Looking at emerging trends has also helped me to expand my library thoughts beyond the here and now. This has begun to drive a very purposeful evolution of our library away from the stereotypical book warehouse and even the de facto literacy hub to a place that champions informal learning as a real and powerful activity throughout the lives of our users.


Academic libraries are often ahead of their campus colleagues in adapting to trends. In libraries where I work and visit, we have makerspaces, we’ve used badging as a way of accomplishing staff training goals, we’ve embraced gamification as a legitimate learning style, and we’ve tried to accommodate unplugged spaces (recently including large coloring posters in our commons). We discuss “digital natives” and flipped classrooms when we re-engineer our information literacy programs and goals. So these trends aren’t foreign to us, but it will take extra effort and thoughtfulness to bring the concepts in from the periphery of what we do to the center of how we operate. Letting these trends fundamentally change our work and the way we approach our goals and systems and planning is hard and controversial—institutions of higher education can be very conservative about implementing change. Therefore, the more research and advice we can share across libraries, the stronger we can feel when making changes and trying to do things in a new light in our home institutions.

It’s not that people clearly say, “We’ve always done it this way”; instead, you hear it in the arguments that faculty and students really need instruction the way we want to give it, services the way we want to provide them, websites the way we want to design them, and collaboration when and how we want to collaborate. Recognizing the trends as fundamental shifts in the architecture of our society and not just temporary glitches in behavior is important if we want to make bigger, more structural changes to the way we meet the needs of our campus communities.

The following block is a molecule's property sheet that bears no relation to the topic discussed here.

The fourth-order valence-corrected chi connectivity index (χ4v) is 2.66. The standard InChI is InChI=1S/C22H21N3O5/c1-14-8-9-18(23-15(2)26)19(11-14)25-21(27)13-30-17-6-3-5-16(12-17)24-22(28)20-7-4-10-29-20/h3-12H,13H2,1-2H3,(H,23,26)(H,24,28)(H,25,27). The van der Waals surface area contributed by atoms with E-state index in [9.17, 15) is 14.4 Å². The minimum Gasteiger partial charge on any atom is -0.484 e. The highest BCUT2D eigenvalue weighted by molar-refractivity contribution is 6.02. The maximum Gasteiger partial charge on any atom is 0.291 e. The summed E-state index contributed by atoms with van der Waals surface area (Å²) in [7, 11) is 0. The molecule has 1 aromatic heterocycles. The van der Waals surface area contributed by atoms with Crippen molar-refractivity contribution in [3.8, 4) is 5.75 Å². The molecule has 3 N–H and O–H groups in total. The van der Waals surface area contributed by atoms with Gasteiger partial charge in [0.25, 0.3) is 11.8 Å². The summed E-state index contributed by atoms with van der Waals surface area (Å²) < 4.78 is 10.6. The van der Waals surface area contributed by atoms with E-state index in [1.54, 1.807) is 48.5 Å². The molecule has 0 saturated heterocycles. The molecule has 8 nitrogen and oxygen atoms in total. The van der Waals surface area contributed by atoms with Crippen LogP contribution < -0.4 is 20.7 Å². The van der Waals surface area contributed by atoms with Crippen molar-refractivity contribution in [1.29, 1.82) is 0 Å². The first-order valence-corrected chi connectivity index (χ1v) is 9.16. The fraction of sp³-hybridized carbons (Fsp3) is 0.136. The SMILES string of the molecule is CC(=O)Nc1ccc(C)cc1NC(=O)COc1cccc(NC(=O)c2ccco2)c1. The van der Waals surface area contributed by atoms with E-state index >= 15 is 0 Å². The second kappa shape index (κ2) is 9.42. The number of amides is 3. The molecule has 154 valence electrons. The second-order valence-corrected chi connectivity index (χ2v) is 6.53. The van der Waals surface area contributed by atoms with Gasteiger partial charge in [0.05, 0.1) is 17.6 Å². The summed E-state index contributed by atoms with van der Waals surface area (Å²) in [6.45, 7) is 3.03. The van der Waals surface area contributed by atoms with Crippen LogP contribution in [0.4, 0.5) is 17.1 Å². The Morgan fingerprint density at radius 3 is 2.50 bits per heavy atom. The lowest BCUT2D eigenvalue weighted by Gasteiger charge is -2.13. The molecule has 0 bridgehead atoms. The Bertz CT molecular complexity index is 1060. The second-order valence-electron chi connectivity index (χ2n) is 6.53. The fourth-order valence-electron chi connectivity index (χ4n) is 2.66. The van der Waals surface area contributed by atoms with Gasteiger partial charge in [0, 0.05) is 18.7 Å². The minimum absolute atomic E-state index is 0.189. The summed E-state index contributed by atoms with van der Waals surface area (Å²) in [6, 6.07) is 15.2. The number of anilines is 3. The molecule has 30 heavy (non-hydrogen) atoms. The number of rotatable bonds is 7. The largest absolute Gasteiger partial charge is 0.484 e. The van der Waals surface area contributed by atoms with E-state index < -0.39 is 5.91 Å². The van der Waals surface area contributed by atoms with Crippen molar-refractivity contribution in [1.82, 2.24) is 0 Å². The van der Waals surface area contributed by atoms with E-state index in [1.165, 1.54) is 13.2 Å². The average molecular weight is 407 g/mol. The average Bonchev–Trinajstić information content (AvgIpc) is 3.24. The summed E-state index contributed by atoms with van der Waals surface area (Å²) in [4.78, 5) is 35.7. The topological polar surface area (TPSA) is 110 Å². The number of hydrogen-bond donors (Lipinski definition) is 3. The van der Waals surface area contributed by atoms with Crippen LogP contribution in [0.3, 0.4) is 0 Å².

As you’ve focused more attention on trends, what do you think is a new or next trend in libraries or society?


I definitely see a return to the career of artisan. A lot of people, especially young people, want a craft—and to be stellar at that craft. We see graduates who open up a bakery to make authentic French bread, or start a farm, or desire to be an excellent butcher. I see people focusing on honing a craft in new and authentic ways—shoemaking, letterpress printing, blacksmith work, sewing, leather-working. Something in us knows that these skills are important and have enduring value. This can be something really different from what we normally think is pursued in an academic setting, but it can fit well with the role of an academic library that works to develop a well-rounded individual who can find the information and resources needed for any pursuit.